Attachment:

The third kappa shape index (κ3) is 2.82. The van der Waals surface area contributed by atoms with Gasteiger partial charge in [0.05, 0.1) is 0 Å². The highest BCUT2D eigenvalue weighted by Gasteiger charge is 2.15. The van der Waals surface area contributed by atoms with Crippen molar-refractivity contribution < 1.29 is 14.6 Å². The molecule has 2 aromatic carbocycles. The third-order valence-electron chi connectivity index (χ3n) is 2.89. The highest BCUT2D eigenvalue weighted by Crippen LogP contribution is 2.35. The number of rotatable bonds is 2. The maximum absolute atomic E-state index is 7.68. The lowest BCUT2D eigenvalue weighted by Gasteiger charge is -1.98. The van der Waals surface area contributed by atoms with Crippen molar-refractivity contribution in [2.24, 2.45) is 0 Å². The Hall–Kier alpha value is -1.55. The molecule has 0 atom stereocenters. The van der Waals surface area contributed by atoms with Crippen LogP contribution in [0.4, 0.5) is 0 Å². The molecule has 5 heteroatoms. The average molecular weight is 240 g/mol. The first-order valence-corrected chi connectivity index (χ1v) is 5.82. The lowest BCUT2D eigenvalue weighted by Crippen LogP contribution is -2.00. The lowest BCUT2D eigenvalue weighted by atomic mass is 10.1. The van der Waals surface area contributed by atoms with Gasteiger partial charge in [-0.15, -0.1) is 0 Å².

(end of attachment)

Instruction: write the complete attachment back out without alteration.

The third kappa shape index (κ3) is 2.82. The van der Waals surface area contributed by atoms with Gasteiger partial charge in [0.05, 0.1) is 0 Å². The highest BCUT2D eigenvalue weighted by Gasteiger charge is 2.15. The van der Waals surface area contributed by atoms with Crippen molar-refractivity contribution < 1.29 is 14.6 Å². The molecule has 2 aromatic carbocycles. The third-order valence-electron chi connectivity index (χ3n) is 2.89. The highest BCUT2D eigenvalue weighted by Crippen LogP contribution is 2.35. The number of rotatable bonds is 2. The maximum absolute atomic E-state index is 7.68. The lowest BCUT2D eigenvalue weighted by Gasteiger charge is -1.98. The van der Waals surface area contributed by atoms with Crippen molar-refractivity contribution in [2.24, 2.45) is 0 Å². The Hall–Kier alpha value is -1.55. The molecule has 0 atom stereocenters. The van der Waals surface area contributed by atoms with Crippen LogP contribution in [0.4, 0.5) is 0 Å². The molecule has 5 heteroatoms. The average molecular weight is 240 g/mol. The first-order valence-corrected chi connectivity index (χ1v) is 5.82. The lowest BCUT2D eigenvalue weighted by Crippen LogP contribution is -2.00. The lowest BCUT2D eigenvalue weighted by atomic mass is 10.1. The van der Waals surface area contributed by atoms with Gasteiger partial charge in [-0.15, -0.1) is 0 Å².